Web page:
The SAM Initiative has announced five grant recipients totally $225,000 in donations to Students for Students, Kids in the Spotlight, Safe Place for Youth, Grameen American and Homeboy Recycling.
The organization represents a group of Westside individuals who pool their financial resources and experiences to help fund and support the organization as they continue to promote social change.
Santa Monica resident Marcie Goldstein is a proud mother of two, and dedicates much of her time to various communities from Inglewood to the Westside as a member.
The non-profit organization was founded by Mindy Freedman in 2013. The organization stands for supporting sustainability, accountability and movement within the greater Los Angeles area.
Goldstein has been an active member for the past two years.
She said, “I had met Mindy (Founder of SAM) and I was just impressed with the kind of person she is and everything about her. Instantly I was blown away by the mission and the work she was doing.”
The organization seeks to select causes and organizations that help to address many of the critical issues facing the greater Los Angeles area.
They continue to focus on the main issues like homelessness, the foster youth community, environmentally and sustainability issues and creating an equal economic opportunity for the underserved population.
Freedman recently stated, “Our collaborative process of engaged philanthropy provides our members a tremendous sense of pride in their giving.”
In a recent press release from the SAM Initiative, Mayor Eric Garcetti’s Homelessness Policy Directory, Alisa Orduna said, “Hearing the inspiring stories of hope and seeing everyday Angelenos give up their time and donations to helping our nonprofit organization on the frontline was very uplifting and a real boost of the spirit of what we do.”
The issue of homelessness hits home for Goldstein and because of her passion she served on the due diligence committee for Students for Students, formerly known as Bruin Shelter.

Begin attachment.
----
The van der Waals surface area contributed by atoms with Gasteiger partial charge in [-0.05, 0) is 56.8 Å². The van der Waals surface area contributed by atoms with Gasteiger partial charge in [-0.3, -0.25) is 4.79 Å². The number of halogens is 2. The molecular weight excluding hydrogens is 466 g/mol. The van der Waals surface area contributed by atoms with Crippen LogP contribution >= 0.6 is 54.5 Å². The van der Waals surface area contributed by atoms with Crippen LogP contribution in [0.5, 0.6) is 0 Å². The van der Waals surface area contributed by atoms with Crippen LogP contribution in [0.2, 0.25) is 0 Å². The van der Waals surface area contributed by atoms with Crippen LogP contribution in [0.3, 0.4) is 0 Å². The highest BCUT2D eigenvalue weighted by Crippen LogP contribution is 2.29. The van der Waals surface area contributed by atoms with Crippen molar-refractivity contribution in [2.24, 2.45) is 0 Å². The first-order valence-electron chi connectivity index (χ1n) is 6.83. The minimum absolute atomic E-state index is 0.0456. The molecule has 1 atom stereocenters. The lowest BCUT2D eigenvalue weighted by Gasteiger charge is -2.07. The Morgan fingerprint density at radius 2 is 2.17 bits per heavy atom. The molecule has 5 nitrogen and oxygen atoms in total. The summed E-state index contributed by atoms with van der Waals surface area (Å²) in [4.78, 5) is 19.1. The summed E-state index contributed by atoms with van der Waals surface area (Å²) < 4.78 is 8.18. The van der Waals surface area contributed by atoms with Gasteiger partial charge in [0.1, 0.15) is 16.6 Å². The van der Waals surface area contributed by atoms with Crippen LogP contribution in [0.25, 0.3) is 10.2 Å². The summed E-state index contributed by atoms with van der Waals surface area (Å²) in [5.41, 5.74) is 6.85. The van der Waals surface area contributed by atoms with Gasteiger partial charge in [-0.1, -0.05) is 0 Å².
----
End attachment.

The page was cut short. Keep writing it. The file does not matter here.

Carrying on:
Students for Students is a homeless shelter organized and run by UCLA students for UCLA students.
“I have seen over the years how homelessness has increased. You know there are 58,000 homeless college students,” said Goldstein. “These kids overcome great odds and they manage to get into a University in this country. Yet they are sleeping in their cars and dragging their belongings.”
Goldstein visited the shelter and was blown away with how much students did for their peers, and with so few resources.
“These kids here have so much potential. It’s a no brainer these kids could use a little assistance,” said Goldstein.
Students for Students will receive a grant of $32,000 to help further their mission as the first homeless shelter created for college students created by students.
Kids in the Spotlight will receive a grant of $30,000 to purchase new computers and fund an administrative position to grow their foster youth program. This would allow kids professional training to write, produce, stare in and edit their own short films.
Safe Place for Youth will receive a grant of $50,000 to fund their Outreach & Engagement Program that will continue to care for youth experiencing homelessness.
Grameen America will receive a grant of $100,000 to provide microloans, financial training and support to low income women in Los Angeles Pico Union and Boyle Heights communities.
Homeboy Recycling will receive a grant of $13,000 to support their electronics-recycling program as it continues to offer a unique pathway to fundraising while yielding environmentally sustainable job opportunities for formerly incarcerated individuals.
The SAM Initiative is coming up on their fifth funding cycle and they plan to continue building relationships within the community.
“As parent you teach your children that anyone can make a difference,” said Goldstein. “And with a will there is a way and the SAM Initiative is making it possible.”
For more information on The SAM Initiative, visit: www.SAMInitiative.org.